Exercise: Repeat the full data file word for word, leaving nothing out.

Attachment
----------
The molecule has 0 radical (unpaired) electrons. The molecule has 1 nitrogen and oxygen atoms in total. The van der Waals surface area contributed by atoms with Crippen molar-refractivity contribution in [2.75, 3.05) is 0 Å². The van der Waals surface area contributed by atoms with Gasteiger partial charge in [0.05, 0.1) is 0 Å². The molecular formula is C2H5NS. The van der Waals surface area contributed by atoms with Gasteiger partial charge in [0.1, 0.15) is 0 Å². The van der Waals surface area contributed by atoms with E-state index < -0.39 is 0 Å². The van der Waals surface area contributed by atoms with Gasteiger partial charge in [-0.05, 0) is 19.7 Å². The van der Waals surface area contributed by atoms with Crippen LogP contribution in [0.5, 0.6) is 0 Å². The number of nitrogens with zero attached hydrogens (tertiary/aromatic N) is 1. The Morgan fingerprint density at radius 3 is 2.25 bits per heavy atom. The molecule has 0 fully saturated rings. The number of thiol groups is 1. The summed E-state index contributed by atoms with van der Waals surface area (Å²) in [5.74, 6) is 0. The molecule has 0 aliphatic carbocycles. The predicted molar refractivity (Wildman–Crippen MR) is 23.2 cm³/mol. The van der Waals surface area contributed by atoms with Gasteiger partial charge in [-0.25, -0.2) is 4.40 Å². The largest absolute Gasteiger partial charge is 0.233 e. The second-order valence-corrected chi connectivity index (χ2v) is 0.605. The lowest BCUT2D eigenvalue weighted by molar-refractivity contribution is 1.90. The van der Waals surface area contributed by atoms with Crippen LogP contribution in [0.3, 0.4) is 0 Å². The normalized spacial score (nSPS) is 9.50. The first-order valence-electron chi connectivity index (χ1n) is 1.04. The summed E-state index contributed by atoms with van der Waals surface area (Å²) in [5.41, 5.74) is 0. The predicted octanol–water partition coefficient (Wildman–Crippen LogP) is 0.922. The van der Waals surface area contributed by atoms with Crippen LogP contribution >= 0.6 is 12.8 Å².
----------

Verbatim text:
The molecule has 0 radical (unpaired) electrons. The molecule has 1 nitrogen and oxygen atoms in total. The van der Waals surface area contributed by atoms with Crippen molar-refractivity contribution in [2.75, 3.05) is 0 Å². The van der Waals surface area contributed by atoms with Gasteiger partial charge in [0.05, 0.1) is 0 Å². The molecular formula is C2H5NS. The van der Waals surface area contributed by atoms with Gasteiger partial charge in [0.1, 0.15) is 0 Å². The van der Waals surface area contributed by atoms with E-state index < -0.39 is 0 Å². The van der Waals surface area contributed by atoms with Gasteiger partial charge in [-0.05, 0) is 19.7 Å². The van der Waals surface area contributed by atoms with Crippen LogP contribution in [0.5, 0.6) is 0 Å². The number of nitrogens with zero attached hydrogens (tertiary/aromatic N) is 1. The Morgan fingerprint density at radius 3 is 2.25 bits per heavy atom. The molecule has 0 fully saturated rings. The number of thiol groups is 1. The summed E-state index contributed by atoms with van der Waals surface area (Å²) in [5.74, 6) is 0. The molecule has 0 aliphatic carbocycles. The predicted molar refractivity (Wildman–Crippen MR) is 23.2 cm³/mol. The van der Waals surface area contributed by atoms with Gasteiger partial charge in [-0.25, -0.2) is 4.40 Å². The largest absolute Gasteiger partial charge is 0.233 e. The second-order valence-corrected chi connectivity index (χ2v) is 0.605. The lowest BCUT2D eigenvalue weighted by molar-refractivity contribution is 1.90. The van der Waals surface area contributed by atoms with Crippen LogP contribution in [0.3, 0.4) is 0 Å². The normalized spacial score (nSPS) is 9.50. The first-order valence-electron chi connectivity index (χ1n) is 1.04. The summed E-state index contributed by atoms with van der Waals surface area (Å²) in [5.41, 5.74) is 0. The predicted octanol–water partition coefficient (Wildman–Crippen LogP) is 0.922. The van der Waals surface area contributed by atoms with Crippen LogP contribution >= 0.6 is 12.8 Å².